Any meal served in Turkey is accompanied by some type of bread and this is certainly no different during Ramadan. Neither “Suhur” nor “Iftar” would be complete without the addition of pide, the traditional “Ramazan pidesi”. Usually bakeries across Turkey are busy baking all day long, but during Ramadan, they bake through the night ready for customers to buy the traditional pide in time for “Suhur” and in the early hours of the evening ready for “Iftar”.
“Pide” is a soft, porous, leavened bread that is shaped by hand and this particular kind of pide can only be found during Ramadan. It more closely resembles the Armenian bread “matnakash” and is made from wheat flour and yeast and is presented in a flat, round shape. It rises but doesn’t puff as the master bakers make fine designs with knives or fingers on the dough to make little pockets. Some bakers may add eggs or sesame seeds and depending on the region, cheese, meat, dates and sugar as decoration.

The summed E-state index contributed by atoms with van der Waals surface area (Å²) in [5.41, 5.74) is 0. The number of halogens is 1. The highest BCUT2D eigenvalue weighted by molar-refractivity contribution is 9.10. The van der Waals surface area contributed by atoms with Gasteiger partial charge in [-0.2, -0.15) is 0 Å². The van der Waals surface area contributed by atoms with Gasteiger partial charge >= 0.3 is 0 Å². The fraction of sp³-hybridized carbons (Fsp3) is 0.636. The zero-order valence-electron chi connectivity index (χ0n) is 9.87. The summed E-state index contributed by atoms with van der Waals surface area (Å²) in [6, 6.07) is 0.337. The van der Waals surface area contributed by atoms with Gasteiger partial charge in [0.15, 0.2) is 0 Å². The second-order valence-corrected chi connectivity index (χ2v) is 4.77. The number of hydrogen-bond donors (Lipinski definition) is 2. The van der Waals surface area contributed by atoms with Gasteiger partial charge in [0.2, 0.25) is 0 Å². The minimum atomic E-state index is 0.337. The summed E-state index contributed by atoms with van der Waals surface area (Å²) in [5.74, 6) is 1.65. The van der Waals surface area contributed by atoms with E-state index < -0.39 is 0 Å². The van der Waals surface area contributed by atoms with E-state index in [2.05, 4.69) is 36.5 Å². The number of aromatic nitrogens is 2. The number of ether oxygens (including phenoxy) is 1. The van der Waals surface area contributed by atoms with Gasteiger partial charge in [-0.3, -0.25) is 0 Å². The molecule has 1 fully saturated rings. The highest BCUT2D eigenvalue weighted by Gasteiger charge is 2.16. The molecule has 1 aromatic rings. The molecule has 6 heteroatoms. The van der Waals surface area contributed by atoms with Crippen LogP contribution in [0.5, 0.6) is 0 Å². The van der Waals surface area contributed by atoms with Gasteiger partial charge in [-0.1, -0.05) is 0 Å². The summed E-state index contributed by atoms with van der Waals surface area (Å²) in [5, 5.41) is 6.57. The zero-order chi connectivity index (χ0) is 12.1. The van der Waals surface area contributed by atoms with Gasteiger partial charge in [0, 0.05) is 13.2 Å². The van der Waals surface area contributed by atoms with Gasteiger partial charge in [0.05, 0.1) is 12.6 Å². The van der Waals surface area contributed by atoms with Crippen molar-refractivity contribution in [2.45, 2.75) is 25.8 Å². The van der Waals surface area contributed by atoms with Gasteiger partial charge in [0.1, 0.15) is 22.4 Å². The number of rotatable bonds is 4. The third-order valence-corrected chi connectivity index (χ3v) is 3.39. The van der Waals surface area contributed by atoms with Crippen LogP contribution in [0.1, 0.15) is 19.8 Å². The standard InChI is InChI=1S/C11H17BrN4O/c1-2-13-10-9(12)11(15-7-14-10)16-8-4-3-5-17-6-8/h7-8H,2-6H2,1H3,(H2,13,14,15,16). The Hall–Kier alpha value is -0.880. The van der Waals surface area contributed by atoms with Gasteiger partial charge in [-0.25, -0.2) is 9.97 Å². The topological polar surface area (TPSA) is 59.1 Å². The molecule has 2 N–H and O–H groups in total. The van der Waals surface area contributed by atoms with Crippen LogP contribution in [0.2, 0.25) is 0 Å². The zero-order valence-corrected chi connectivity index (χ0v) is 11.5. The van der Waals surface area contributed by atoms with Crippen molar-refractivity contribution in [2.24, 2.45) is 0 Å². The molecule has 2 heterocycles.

“Suhur" is served in the early hours of the morning before dawn and the day’s first call to prayer. Most muslim Turks indulge in a protein rich “kahvaltı” or Turkish breakfast, which allows the person fasting to avoid crankiness and weakness caused by the fast. A traditional “Suhur” includes eggs, omelettes or menemen (runny scrambled eggs mixed with tomatoes, chillies, onions, peppers and olive oil), turkish cheeses, honey, preserves, olives, dates, vegetables and bread. This delicious and nutritious food is of course accompanied by Turkish tea and lots and lots of water!